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19 Sarah B January 11, 2013 at 1:18 pm

My question is how do you keep your wooden cutting boards from warping? Washing in hot water made three of my wooden and bamboo boards warp so badly they’re almost unusable, but I’m hesitant to not use hot water, especially after cutting meat on them.

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20 WilliamB January 11, 2013 at 2:36 pm

I mentioned some of this above but in case you get email notifications of follow-up comments:

I use a poly board for raw meat. My wood cutting boards get wiped down with a damp sponge, nothing more. A good cutting board shouldn’t warp in hot water unless it’s been soaked; maybe yours are thin?

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21 Mary January 11, 2013 at 3:19 pm

For heavens sake you people: throw those disgusting and probably dangerous old boards out! Sanding off mildew – This is the stuff people think frugal folks are crazy. .

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22 Kristen January 11, 2013 at 4:27 pm

I’d agree with you except that I’ve been using that board for a long, long time, and have experienced no ill effects. So, the board doesn’t seem dangerous to me, although if someone else with a mildewed board wants to throw it out, I’m not going to criticize.

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23 Beth in TX January 12, 2013 at 2:55 pm

This is why I LOVE my Pampered Chef cutting boards and spatulas. This is one instance when spending money is worth it because it buys you peace of mind. Even if you have felt no ill effects so far, how do you know? Have you gotten sick? At all? I’m not talking about right after, I’m talking about a suppressed immune system where maybe you got a bug you wouldn’t have otherwise gotten. Mold = time to throw away! Watching any home improvement show and see how seriously they take any black mold they discover and then tell yourself, it’s worth the risk to your family to be frugal in this area.

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24 Kristen January 12, 2013 at 4:21 pm

Oddly enough, no! I haven’t actually been sick for about two years now. A few weeks ago, I thought I was coming down with something finally, but nope-I was apparently just tired.

So, I don’t think this cutting board has been causing problems. And since it’s pretty clean now and is sealed with oil, I think I’m good to go. :)

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25 Kim C January 11, 2013 at 3:26 pm

Try a solution of 1/2 hydrogen peroxide and 1/2 baking soda. Make a paste and scrub with the grain with a steel wool pad. You can also soak in straight hydrogen peroxide. It kills germs and sanitizes surfaces. The paste solution is great for cleaning stainless steel, counter tops, and pans. I actually have a pot that is copper on the outside bottom and this works every time! Also great for bathrooms!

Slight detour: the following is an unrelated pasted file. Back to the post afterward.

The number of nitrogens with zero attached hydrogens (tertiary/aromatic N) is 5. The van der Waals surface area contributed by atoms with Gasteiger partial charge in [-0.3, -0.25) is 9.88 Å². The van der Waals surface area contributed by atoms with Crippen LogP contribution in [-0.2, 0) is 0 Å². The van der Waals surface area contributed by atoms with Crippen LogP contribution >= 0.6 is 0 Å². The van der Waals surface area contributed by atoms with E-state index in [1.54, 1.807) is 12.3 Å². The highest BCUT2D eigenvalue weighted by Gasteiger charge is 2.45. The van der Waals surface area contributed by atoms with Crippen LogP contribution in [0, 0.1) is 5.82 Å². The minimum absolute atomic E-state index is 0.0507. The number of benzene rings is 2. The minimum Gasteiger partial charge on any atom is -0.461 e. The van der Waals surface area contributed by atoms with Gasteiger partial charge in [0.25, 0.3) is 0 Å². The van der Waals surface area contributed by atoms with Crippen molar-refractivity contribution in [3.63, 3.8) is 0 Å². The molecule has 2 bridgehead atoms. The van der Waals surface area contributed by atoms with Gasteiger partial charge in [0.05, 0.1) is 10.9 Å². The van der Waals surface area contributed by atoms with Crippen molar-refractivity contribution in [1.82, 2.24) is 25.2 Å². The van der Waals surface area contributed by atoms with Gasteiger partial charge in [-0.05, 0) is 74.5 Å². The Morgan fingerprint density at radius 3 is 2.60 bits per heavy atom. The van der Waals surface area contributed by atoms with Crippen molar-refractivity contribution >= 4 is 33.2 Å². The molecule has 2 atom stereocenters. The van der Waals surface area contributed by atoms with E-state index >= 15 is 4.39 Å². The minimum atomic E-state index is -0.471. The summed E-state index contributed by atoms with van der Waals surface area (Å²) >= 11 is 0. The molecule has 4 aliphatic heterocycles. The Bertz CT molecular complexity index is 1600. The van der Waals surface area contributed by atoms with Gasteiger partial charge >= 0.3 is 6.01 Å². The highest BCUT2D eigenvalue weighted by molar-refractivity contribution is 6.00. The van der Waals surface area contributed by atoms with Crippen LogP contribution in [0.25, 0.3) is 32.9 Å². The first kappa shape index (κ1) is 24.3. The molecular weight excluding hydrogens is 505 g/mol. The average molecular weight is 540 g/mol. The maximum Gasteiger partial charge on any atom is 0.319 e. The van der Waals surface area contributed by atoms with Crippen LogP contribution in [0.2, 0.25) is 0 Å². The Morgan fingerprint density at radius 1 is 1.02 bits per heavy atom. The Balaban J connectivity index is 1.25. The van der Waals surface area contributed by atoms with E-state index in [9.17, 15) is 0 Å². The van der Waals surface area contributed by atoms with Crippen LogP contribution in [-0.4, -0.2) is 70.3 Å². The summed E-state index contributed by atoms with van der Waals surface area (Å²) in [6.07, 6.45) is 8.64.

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26 janknitz January 11, 2013 at 3:40 pm

Studies have actually shown that wooden boards habor FEWER bacteria after cutting things like raw meat than a plastic board. There is an antibacterial property to wood. After a while, plastic boards become rough, and give the bacteria lots of breeding ground. This does not happen on wood.

I never soak my boards, but I scrub them down with hot water and let them dry upright in a dish rack. We have two boards, so if we’re dealing with meat on one the other is for veggies.

One of my most cherished wedding gifts was a board handmade by a family friend. It’s beautiful. I don’t oil it. I probably should but I’m not sure I want to be ingesting any mineral oil and not sure what to use instead.

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27 Ray September 18, 2013 at 7:32 pm

I’ve heard the same thing about wood and plastic. Also use two boards. Great advice.

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28 Emily January 11, 2013 at 4:06 pm

I hate using bleach, and on the rare occasion that I break down and use it I, too, don’t get the results I think I should.

Glad you found that remedy. Not for the faint of heart, but a very resourceful and creative solution!

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29 Canadian Budget Binder January 11, 2013 at 7:36 pm

That’s awesome, love that! Sometimes the obvious isn’t so obvious and that’s why people toss out perfectly good items. The sand job made this look new again.Cheers Mr.CBB

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30 Maggie@SquarePennies January 11, 2013 at 7:51 pm

With that much deep mildew, sanding it is probably the only way. Whenever my cutting board starts getting mildew I scour it with lemon juice and salt. The salt acts as an abrasive and the lemon juice is a weak acid to go after the mold. It always does the trick for me. Vinegar should work as well for the acid & is probably cheaper. Congrats on finding a way that worked!